Scientists led by Karsten Held of the Institute of Solid State Physics at the Vienna University of Technology analyzed the material using quantum-physical computer simulations. They showed that the high level of thermal power of iron-antimony (FeSb2) was related to small-scale irregularities in the material, for example additional iron atoms.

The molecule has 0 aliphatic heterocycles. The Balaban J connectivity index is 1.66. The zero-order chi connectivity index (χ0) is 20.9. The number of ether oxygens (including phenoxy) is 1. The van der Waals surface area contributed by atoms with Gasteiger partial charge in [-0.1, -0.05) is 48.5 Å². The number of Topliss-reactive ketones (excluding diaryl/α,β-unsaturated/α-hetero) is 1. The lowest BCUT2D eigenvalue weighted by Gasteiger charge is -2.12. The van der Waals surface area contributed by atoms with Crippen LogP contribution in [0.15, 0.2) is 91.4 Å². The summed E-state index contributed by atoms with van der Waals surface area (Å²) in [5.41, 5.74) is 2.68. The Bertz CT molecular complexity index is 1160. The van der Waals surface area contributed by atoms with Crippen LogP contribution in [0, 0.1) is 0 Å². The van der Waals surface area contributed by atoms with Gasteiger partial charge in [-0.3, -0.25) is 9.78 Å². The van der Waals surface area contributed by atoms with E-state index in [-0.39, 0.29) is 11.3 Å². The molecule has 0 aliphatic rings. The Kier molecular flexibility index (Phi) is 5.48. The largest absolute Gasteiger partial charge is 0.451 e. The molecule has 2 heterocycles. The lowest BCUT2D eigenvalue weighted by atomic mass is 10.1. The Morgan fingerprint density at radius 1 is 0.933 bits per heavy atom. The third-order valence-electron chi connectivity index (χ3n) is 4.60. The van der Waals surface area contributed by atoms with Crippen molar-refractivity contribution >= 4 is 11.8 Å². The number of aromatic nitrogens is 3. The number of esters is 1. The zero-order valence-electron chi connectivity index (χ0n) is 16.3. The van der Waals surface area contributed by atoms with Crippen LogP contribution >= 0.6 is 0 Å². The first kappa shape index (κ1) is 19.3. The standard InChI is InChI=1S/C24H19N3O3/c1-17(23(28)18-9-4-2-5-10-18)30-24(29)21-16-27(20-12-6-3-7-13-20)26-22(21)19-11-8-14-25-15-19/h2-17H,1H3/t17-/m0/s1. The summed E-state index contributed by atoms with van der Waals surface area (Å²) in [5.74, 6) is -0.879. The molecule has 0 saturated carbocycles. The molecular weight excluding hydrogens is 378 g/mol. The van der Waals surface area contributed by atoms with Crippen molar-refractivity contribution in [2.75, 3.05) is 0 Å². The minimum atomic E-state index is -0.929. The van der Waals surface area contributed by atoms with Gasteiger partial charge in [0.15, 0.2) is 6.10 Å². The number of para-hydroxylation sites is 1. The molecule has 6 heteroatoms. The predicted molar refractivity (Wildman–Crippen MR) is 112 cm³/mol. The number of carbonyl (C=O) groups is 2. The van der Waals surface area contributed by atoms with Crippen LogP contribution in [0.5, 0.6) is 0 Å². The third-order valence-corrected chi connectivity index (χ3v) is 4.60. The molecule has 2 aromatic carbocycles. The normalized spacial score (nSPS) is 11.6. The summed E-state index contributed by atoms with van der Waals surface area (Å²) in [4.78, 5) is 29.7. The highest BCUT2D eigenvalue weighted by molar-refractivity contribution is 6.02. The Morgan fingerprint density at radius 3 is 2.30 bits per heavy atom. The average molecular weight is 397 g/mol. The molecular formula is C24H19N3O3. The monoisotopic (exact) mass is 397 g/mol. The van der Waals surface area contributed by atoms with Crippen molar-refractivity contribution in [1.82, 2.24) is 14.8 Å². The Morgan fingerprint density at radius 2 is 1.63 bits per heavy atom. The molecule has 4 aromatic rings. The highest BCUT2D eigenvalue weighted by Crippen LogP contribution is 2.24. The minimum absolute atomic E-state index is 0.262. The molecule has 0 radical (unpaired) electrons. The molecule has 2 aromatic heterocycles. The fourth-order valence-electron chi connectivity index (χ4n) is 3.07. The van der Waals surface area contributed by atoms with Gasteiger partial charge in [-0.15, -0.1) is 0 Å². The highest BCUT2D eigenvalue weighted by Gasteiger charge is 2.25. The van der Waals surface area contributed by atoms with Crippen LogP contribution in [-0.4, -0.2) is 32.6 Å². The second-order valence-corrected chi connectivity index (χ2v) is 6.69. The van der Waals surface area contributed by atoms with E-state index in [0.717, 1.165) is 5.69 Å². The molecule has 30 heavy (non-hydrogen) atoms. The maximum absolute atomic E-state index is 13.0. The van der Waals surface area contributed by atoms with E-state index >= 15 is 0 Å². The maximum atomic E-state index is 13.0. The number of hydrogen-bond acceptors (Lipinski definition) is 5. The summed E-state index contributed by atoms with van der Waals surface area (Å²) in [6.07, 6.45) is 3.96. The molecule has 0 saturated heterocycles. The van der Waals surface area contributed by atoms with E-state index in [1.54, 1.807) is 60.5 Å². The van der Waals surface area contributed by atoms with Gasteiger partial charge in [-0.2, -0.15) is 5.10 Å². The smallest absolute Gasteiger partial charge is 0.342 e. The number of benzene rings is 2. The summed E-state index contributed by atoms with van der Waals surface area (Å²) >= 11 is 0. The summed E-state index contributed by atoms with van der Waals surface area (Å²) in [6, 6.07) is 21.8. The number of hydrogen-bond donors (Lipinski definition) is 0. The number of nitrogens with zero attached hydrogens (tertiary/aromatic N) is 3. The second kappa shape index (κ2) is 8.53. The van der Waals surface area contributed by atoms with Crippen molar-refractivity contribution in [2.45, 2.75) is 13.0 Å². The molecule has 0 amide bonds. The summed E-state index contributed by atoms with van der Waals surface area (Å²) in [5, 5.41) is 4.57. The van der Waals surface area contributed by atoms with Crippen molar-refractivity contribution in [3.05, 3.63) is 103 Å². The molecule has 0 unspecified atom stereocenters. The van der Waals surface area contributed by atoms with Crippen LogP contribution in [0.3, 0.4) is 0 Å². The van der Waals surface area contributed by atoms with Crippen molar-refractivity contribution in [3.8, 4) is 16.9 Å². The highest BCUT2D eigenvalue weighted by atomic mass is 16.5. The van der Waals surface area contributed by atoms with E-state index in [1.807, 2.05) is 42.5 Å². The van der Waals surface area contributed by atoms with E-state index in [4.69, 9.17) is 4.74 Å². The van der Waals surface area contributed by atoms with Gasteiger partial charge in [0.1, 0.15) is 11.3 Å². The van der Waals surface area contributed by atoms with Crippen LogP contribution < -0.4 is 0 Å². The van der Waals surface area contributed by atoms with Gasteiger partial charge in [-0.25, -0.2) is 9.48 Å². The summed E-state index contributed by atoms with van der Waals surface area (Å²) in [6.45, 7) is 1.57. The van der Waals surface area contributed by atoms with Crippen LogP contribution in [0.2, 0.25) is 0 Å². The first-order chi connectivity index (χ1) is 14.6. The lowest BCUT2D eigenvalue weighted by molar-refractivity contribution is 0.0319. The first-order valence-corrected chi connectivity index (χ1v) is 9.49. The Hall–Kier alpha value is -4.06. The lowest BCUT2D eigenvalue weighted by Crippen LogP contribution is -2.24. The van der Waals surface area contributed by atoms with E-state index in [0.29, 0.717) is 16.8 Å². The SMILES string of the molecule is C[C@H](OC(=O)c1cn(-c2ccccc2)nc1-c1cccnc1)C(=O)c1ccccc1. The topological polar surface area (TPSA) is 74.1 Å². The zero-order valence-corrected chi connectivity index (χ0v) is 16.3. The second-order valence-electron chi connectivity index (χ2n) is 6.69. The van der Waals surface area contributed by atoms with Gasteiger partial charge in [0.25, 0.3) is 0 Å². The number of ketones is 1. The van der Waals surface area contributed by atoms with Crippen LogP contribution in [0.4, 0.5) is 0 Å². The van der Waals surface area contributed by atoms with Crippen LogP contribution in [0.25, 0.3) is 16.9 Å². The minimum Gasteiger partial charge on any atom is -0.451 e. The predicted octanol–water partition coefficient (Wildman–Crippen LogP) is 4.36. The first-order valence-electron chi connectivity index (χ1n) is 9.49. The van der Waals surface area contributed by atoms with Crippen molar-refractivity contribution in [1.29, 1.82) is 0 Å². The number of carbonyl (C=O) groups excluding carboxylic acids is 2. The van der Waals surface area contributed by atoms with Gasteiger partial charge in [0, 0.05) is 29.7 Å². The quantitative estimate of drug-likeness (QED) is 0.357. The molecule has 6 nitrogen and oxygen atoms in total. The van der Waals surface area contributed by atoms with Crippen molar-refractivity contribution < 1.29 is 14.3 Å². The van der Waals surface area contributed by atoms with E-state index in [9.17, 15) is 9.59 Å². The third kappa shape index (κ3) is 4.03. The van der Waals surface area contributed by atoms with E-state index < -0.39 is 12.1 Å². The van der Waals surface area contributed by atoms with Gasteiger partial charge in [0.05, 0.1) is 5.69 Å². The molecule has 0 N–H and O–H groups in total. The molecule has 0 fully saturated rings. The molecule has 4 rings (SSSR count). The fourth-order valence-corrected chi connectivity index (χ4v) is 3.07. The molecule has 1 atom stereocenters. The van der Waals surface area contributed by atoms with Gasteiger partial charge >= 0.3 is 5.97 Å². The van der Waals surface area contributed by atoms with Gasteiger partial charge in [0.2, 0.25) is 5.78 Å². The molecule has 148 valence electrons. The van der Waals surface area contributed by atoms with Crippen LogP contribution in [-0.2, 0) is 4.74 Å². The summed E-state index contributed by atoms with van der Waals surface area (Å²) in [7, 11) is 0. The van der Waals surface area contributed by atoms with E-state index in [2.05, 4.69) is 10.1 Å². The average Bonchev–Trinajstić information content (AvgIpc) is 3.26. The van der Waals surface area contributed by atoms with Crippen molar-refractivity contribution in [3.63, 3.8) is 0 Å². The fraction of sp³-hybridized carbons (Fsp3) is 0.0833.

"After being able to understand the mechanism, we hope that we will be able to generate similarly high levels of thermal power in other materials“, Held said. The thermoelectric effect also functions in the opposite direction. With a suitable material one can generate temperature differences on the basis of electric power, and thus have a cooling effect without a cooling liquid and pumps, for example like those found in refrigerators.